Islam, Law, and Equality in Indonesia: An Anthropology of Public Reasoning

Front Cover
Cambridge University Press, May 29, 2003 - Political Science - 289 pages
0 Reviews
In Indonesia, the world's largest Muslim-majority country, Muslims struggle to reconcile radically different sets of social norms and laws, including those derived from Islam, local social norms, and contemporary ideas about gender equality and law. Here, John Bowen explores this struggle through archival and ethnographic research and through interviews with national religious and legal figures. The book speaks to debates in any society where people struggle to live together with deep differences in values and ways of life. It will be welcomed by scholars and students across the social sciences.
 

What people are saying - Write a review

We haven't found any reviews in the usual places.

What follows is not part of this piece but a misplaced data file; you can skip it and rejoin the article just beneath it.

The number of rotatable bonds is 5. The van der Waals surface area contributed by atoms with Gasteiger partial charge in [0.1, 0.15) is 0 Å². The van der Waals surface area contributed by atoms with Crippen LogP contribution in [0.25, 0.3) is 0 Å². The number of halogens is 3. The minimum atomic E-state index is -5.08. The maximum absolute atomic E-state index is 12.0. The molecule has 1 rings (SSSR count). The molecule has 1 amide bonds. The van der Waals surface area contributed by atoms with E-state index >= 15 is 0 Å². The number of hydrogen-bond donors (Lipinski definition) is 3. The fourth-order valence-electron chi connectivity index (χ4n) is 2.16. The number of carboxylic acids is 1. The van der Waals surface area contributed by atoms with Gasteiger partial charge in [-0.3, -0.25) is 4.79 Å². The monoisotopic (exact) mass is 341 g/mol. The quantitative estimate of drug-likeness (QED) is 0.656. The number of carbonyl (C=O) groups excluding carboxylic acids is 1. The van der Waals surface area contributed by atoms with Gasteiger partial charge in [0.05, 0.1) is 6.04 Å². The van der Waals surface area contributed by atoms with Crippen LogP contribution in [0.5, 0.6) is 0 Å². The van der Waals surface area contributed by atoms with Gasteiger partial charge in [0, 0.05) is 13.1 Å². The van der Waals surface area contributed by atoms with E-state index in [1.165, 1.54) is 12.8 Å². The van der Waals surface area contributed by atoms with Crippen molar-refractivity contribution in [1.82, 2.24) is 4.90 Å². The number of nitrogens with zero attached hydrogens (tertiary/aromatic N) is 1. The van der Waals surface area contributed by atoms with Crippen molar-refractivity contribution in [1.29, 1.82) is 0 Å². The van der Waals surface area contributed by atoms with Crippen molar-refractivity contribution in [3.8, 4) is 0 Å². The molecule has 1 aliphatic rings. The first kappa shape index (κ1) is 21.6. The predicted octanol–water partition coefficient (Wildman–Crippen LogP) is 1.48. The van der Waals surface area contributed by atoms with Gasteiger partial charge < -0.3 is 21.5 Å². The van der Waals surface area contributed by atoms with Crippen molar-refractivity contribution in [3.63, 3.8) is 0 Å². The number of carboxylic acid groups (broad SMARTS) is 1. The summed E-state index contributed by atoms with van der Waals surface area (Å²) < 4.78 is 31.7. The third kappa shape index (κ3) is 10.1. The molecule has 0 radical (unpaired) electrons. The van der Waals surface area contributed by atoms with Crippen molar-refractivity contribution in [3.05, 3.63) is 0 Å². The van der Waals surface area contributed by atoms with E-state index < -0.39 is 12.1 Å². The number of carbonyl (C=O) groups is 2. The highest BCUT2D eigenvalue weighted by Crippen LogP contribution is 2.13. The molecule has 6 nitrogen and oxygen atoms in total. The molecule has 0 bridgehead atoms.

Contents

Law religion and pluralism
3
Adats local inequalities
22
Remapping adat
44
The contours of the courts
67
The judicial history of consensus
89
The poisoned gift
123
Historicizing scripture justifying equality
147
Whose word is law?
173
Gender equality in the family?
200
Justifying religious boundaries
229
Public reasoning across cultural pluralism
253
References
269
Index
283
Copyright

Other editions - View all

Common terms and phrases

References to this book

All Book Search results »

About the author (2003)

John R. Bowen is Dunbar-Van Cleve Professor in Arts and Sciences, Professor of Anthropology, and Chair of the Program in Social Thought and Analysis at Washington University, St Louis. He is the author of Sumatran Politics and Poetics (1991), Muslims through Discourse (1993), Religions through Practice, 2nd edition (2001), and the co-editor of Critical Comparisons in Politics and Culture (Cambridge, 1999).

John R. Bowen is Dunbar-Van Cleve Professor in Arts and Sciences, Professor of Anthropology, and Chair of the Program in Social Thought and Analysis at Washington University, St Louis. He is the author of Sumatran Politics and Poetics (1991), Muslims through Discourse (1993), Religions through Practice, 2nd edition (2001), and the co-editor of Critical Comparisons in Politics and Culture (Cambridge, 1999).

Bibliographic information